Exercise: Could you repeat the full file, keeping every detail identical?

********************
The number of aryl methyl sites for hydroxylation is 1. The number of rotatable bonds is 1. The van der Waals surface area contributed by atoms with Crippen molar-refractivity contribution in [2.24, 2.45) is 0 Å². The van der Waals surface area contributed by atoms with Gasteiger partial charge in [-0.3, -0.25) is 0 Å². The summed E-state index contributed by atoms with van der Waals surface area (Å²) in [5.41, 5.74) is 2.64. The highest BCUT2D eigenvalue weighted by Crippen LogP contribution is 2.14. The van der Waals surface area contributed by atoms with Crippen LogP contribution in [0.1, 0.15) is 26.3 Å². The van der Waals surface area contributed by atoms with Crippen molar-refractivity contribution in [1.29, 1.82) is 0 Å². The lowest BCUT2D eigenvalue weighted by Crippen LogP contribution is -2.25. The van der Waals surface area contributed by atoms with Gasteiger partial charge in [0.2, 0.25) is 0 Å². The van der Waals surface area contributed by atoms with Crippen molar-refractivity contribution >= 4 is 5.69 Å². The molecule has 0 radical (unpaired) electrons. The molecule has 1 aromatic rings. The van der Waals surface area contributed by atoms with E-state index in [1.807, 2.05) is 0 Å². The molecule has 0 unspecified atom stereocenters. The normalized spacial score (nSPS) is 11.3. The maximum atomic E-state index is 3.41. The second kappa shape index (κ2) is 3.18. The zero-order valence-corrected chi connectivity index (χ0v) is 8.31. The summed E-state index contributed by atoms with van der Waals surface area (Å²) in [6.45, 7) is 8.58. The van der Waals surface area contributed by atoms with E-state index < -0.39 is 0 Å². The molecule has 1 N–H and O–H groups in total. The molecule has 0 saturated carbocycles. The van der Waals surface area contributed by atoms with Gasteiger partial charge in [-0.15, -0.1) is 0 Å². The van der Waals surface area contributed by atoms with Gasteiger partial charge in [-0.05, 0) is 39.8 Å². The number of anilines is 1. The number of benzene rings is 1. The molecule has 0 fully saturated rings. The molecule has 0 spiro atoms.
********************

The number of aryl methyl sites for hydroxylation is 1. The number of rotatable bonds is 1. The van der Waals surface area contributed by atoms with Crippen molar-refractivity contribution in [2.24, 2.45) is 0 Å². The van der Waals surface area contributed by atoms with Gasteiger partial charge in [-0.3, -0.25) is 0 Å². The summed E-state index contributed by atoms with van der Waals surface area (Å²) in [5.41, 5.74) is 2.64. The highest BCUT2D eigenvalue weighted by Crippen LogP contribution is 2.14. The van der Waals surface area contributed by atoms with Crippen LogP contribution in [0.1, 0.15) is 26.3 Å². The van der Waals surface area contributed by atoms with Crippen molar-refractivity contribution in [1.29, 1.82) is 0 Å². The lowest BCUT2D eigenvalue weighted by Crippen LogP contribution is -2.25. The van der Waals surface area contributed by atoms with Gasteiger partial charge in [0.2, 0.25) is 0 Å². The van der Waals surface area contributed by atoms with Crippen molar-refractivity contribution >= 4 is 5.69 Å². The molecule has 0 radical (unpaired) electrons. The molecule has 1 aromatic rings. The van der Waals surface area contributed by atoms with E-state index in [1.807, 2.05) is 0 Å². The molecule has 0 unspecified atom stereocenters. The normalized spacial score (nSPS) is 11.3. The maximum atomic E-state index is 3.41. The second kappa shape index (κ2) is 3.18. The zero-order valence-corrected chi connectivity index (χ0v) is 8.31. The summed E-state index contributed by atoms with van der Waals surface area (Å²) in [6.45, 7) is 8.58. The van der Waals surface area contributed by atoms with E-state index < -0.39 is 0 Å². The molecule has 1 N–H and O–H groups in total. The molecule has 0 saturated carbocycles. The van der Waals surface area contributed by atoms with Gasteiger partial charge in [-0.15, -0.1) is 0 Å². The van der Waals surface area contributed by atoms with Gasteiger partial charge in [-0.05, 0) is 39.8 Å². The number of anilines is 1. The number of benzene rings is 1. The molecule has 0 fully saturated rings. The molecule has 0 spiro atoms.